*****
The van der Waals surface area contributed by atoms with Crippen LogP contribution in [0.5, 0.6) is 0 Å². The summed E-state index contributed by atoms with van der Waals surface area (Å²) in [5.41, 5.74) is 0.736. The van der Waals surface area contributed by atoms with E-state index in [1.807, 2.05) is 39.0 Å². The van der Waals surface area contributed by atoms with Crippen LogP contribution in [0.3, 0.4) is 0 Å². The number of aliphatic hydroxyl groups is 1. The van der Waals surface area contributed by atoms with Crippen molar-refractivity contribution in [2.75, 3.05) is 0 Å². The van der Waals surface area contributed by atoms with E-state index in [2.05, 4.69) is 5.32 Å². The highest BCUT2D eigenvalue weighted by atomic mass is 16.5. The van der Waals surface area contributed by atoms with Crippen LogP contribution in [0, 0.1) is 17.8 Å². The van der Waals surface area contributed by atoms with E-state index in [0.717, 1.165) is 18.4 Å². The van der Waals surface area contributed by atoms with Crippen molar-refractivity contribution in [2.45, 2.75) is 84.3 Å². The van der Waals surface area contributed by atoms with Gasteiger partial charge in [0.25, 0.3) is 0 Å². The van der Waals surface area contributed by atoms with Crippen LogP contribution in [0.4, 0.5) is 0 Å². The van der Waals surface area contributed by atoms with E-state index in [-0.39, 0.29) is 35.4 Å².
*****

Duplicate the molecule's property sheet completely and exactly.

The van der Waals surface area contributed by atoms with Crippen LogP contribution in [0.5, 0.6) is 0 Å². The summed E-state index contributed by atoms with van der Waals surface area (Å²) in [5.41, 5.74) is 0.736. The van der Waals surface area contributed by atoms with E-state index in [1.807, 2.05) is 39.0 Å². The van der Waals surface area contributed by atoms with Crippen LogP contribution in [0.3, 0.4) is 0 Å². The number of aliphatic hydroxyl groups is 1. The van der Waals surface area contributed by atoms with Crippen molar-refractivity contribution in [2.75, 3.05) is 0 Å². The van der Waals surface area contributed by atoms with E-state index in [2.05, 4.69) is 5.32 Å². The highest BCUT2D eigenvalue weighted by atomic mass is 16.5. The van der Waals surface area contributed by atoms with Crippen LogP contribution in [0, 0.1) is 17.8 Å². The van der Waals surface area contributed by atoms with E-state index in [0.717, 1.165) is 18.4 Å². The van der Waals surface area contributed by atoms with Crippen molar-refractivity contribution in [2.45, 2.75) is 84.3 Å². The van der Waals surface area contributed by atoms with Gasteiger partial charge in [0.25, 0.3) is 0 Å². The van der Waals surface area contributed by atoms with Crippen LogP contribution in [0.4, 0.5) is 0 Å². The van der Waals surface area contributed by atoms with E-state index in [-0.39, 0.29) is 35.4 Å².